Now, of course that doesn't mean the Bible's contradicting itself: a little investigation readily shows that there are particular things in mind in each case. We are not to judge other people as worthless, for example; but we are definitely told to judge by actions, judge by the fruit of deeds, judge ourselves, judge sin, judge disputes between brothers and sister, and so on.

    So "judging" isn't in itself necessarily any kind of sin or expression of pride or self-righteousness; in fact, it's an absolute requirement for all Godly people. It just depends on what one is judging.

    That would be my point in the exchange above: it's wrong to jump to conclusions about people's motives; but when they choose to declare their own motives, we don't need to jump to conclusions at all, right? They've told us. We can take their word for it.

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  3. To add or perhaps complement the discussion regarding "patriarchal assumptions" I know, from listening to NT scholar from Trinity/Wycliffe at TST twenty years ago, that there is a view that the apostles were "limited" in the sense that they could by definition, only write from their cultural perspective. The lecturer, in speaking on the topic of Paul and his views/instructions on women, offered the view that either a: "Paul knew what was right, but caved under culture pressure, just as Peter had in his view towards Jews and Gentiles." or b. "Paul could go no farther in God's view of equality toward the sexes in the New Covenant then his cultural "baggage" would allow him. I was quite surprised to hear both views, coming from someone who I had assumed had a "high" view of inspiration and the authority of the NT.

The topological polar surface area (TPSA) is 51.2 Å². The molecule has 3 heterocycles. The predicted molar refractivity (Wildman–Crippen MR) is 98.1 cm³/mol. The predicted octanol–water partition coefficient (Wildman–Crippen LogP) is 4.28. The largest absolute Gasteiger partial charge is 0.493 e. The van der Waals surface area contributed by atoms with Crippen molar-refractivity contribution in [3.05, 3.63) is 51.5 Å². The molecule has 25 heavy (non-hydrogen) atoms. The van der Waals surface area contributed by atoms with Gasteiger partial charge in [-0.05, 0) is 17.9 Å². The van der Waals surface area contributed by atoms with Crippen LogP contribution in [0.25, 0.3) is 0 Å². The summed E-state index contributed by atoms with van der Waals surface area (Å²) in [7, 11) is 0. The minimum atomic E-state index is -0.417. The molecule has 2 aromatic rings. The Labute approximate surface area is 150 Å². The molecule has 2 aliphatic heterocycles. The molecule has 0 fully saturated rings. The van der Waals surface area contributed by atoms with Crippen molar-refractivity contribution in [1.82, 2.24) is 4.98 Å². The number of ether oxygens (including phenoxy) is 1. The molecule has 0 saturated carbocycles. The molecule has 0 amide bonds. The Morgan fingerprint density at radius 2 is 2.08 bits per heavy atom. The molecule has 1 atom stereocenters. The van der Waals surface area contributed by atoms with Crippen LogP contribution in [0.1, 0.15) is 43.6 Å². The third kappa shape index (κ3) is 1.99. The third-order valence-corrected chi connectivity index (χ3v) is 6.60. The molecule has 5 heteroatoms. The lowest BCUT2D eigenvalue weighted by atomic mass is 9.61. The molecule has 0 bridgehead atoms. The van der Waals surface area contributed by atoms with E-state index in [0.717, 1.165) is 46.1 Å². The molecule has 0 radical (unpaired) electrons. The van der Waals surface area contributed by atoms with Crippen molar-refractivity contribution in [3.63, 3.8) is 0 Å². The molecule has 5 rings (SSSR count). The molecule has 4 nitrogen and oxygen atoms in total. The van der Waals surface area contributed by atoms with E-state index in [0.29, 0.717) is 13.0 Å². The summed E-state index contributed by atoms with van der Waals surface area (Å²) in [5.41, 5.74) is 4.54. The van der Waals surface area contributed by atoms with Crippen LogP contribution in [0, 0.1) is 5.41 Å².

All of the debate, and continuing movement towards a more egalitarian position on sexuality (including homosexuality) only underscores in my mind the elephant in the room which rarely gets discussed: "What are your axioms regarding the interpretation of Scripture". Saying one believes in the authority of the Scriptures and a willingness to believe them really only matters in the framework of an interpretative system.

    I recommend reading the opening chapter of "Evangelical Hermeneutics" by Robert L. Thomas for a shocking survey of the current landscape on this important topic.

    Cheers,
    Russell